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Southwest Airlines Co. reports impressive profit

by Katharine Lau
Jan 21, 2010


Southwest Airlines Co. reported an impressive increase in earnings as it trimmed its fleet during the fourth quarter.  The low-cost carrier benefited from lower fuel prices and lower maintenance costs. The stock rose 3 percent. 


Southwest earned $116 million, or 16 cents per diluted share, in the quarter ended Dec. 31, a turnaround from a net loss of $56 million, or 8 cents per diluted share, in the year-earlier quarter. Excluding certain credits the proft was 10 cents per share, exceeding the consensus estimate of 7 cents per share by analysts, who remain cautious of the airline industry as a whole.  

Operating revenues were flat at $2.71 billion compared with $2.73 billion a year earlier. 

“We set an all-time record in terms of quarterly revenue in a recession,” said Southwest CEO Gary Kelly in a conference call.  “We adjusted our capacity, but that doesn’t explain it because our traffic was up – we had a record level of traffic in the fourth quarter.” 

Even with the good showing, Kelly, in response to analysts’ questions, maintained that the company is not in a position to talk about expansion into international service..  He cited concerns about the continued rising energy costs and later added that the company intends to finish its technological implementations first anyway. 

“When that work is completed, we won’t be prepared to fly our own metal yet for international projects,” Kelly said in the conference call.  “It’s not 2010 or 2011, for that matter.”  

Still, he said, Southwest intends to continue the programs it implemented last year, EarlyBird Check-in and Pets are Welcome, as well as its Bags Fly Free and revamped Unaccompanied Minors programs.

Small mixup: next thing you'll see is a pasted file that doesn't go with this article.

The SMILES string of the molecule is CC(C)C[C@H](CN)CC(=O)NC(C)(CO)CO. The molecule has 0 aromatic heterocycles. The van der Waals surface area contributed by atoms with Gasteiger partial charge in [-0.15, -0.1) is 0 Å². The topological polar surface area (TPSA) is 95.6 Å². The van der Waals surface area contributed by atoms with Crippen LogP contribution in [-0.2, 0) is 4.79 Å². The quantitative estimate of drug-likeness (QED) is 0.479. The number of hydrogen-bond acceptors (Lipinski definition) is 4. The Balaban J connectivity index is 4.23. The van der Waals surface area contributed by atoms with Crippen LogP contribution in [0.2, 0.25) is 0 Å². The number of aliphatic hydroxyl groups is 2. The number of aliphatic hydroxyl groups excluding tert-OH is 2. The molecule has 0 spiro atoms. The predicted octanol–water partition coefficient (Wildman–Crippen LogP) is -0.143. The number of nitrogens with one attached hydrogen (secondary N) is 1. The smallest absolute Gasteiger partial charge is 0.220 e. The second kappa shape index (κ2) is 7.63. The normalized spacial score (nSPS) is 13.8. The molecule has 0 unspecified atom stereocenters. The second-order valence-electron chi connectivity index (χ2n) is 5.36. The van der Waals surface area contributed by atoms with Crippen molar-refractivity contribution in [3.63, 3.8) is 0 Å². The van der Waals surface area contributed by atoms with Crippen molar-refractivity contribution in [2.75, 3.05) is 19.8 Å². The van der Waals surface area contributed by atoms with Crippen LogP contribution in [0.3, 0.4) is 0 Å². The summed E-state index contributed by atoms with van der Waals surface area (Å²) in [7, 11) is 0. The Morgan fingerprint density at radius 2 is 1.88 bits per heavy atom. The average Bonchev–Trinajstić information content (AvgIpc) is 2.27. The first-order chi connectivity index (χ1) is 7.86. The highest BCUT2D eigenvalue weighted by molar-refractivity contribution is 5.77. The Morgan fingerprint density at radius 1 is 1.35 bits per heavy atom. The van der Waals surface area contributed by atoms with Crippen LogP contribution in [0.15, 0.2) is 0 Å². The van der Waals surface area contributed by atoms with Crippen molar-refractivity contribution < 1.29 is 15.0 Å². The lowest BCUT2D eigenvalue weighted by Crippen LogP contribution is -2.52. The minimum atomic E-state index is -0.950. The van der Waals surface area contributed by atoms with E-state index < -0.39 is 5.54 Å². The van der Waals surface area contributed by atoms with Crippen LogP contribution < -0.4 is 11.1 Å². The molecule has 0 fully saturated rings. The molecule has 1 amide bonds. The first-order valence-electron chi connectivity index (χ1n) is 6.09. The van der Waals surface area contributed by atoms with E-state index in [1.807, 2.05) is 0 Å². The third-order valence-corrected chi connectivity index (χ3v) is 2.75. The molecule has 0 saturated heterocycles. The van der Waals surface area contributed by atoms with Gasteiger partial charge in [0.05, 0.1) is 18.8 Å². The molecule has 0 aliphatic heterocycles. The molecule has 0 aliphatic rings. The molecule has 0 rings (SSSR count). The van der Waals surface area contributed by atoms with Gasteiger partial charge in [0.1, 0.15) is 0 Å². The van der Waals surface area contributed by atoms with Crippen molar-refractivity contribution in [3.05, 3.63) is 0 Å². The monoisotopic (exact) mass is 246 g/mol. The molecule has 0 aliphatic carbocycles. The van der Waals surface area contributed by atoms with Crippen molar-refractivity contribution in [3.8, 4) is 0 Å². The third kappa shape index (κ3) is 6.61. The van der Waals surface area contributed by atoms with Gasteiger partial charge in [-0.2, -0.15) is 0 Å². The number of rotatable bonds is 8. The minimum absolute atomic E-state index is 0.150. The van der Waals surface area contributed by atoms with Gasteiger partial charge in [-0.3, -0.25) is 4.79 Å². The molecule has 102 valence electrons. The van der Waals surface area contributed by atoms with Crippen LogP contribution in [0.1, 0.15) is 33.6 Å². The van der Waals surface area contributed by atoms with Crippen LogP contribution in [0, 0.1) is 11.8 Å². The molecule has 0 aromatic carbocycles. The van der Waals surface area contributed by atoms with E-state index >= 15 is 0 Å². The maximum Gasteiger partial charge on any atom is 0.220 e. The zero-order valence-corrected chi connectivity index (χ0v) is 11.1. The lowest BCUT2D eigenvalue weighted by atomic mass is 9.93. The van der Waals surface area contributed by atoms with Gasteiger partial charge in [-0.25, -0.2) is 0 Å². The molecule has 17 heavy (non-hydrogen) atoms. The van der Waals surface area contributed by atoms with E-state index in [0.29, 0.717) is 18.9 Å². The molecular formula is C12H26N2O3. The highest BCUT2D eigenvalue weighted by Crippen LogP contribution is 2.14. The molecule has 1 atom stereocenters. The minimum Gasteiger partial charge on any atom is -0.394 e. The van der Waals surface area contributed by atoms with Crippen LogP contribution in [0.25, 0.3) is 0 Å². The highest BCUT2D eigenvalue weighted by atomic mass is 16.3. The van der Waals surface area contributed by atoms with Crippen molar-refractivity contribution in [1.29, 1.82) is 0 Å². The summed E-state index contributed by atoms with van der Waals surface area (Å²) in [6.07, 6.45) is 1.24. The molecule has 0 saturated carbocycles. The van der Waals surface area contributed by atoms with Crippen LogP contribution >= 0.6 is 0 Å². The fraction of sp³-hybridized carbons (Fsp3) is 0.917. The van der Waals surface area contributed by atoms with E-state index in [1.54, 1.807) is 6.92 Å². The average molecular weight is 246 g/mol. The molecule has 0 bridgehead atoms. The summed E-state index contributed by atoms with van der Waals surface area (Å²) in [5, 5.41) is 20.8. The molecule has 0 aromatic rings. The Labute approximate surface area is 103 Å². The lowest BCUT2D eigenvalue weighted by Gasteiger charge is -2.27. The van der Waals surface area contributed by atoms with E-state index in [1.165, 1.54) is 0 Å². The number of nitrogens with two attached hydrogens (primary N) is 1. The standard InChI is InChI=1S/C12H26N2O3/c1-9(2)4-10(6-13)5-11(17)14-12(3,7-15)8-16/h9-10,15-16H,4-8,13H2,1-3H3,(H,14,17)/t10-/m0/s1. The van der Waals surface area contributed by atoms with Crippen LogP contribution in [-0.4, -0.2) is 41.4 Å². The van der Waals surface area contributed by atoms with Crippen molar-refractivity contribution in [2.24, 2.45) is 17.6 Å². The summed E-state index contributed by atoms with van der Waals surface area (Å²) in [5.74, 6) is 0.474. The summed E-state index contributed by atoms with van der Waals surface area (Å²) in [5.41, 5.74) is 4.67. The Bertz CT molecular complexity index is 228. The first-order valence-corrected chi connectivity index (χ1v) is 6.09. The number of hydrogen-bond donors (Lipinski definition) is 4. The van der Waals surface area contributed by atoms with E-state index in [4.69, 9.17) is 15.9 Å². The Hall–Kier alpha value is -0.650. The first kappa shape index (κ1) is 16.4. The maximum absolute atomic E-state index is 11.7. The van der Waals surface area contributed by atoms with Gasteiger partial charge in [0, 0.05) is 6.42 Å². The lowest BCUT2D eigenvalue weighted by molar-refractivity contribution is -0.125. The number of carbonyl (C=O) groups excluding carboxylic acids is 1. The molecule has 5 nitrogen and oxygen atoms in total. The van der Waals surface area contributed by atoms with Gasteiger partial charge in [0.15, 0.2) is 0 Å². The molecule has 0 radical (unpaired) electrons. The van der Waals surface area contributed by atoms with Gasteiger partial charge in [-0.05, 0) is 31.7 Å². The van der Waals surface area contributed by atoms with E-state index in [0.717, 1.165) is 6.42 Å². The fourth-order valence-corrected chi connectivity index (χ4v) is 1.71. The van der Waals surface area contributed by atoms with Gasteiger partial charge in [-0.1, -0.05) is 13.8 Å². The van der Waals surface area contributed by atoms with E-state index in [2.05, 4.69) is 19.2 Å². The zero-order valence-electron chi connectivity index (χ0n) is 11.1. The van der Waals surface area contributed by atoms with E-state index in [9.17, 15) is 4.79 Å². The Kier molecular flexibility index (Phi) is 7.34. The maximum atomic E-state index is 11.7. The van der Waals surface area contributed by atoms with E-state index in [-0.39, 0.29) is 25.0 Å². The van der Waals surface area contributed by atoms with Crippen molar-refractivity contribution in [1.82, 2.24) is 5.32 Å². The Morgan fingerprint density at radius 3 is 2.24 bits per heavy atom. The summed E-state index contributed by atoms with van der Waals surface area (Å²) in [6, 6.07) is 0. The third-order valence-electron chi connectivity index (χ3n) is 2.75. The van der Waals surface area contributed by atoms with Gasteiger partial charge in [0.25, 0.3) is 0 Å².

“We launched a number of revenue initiatives, though unplanned,” CFO Laura Wright said in the conference call.  “We are pleased with the revenue contributions of these initiatives.” 

These programs were helped by an increase in advertising, “by itself probably up 10 percent,” according to Wright. 

“We attribute much of [volume] growth to Southwest’s lower ticket prices and its decision to forgo checked baggage fees,” Morningstar Inc. analyst Basili Alukos stated in a report. 

Kelly said in the conference call that very little change is expected in business travel demand for 2010 as a result of the recession. 

“The strength of our revenues is in medium and longer haul markets - it has more of a leisure flavor to it,” Kelly said.  “In addition to all the things we’ve added, we are just getting more customers, and they are more leisure customers.” 

Southwest continues to see strong bookings in flights for the first quarter of 2010, a trend with which the company is pleased, said Kelly in the conference call. 

Net income was $99 million, or 13 cents per diluted share, for the full year ended Dec. 31, a 44 percent drop from $178 million, or 24 cents per diluted share, posted for the full year 2008.  Operating revenues declined to $10.4 billion from $11 billion.

The stock closed at $11.68, up 35 cents.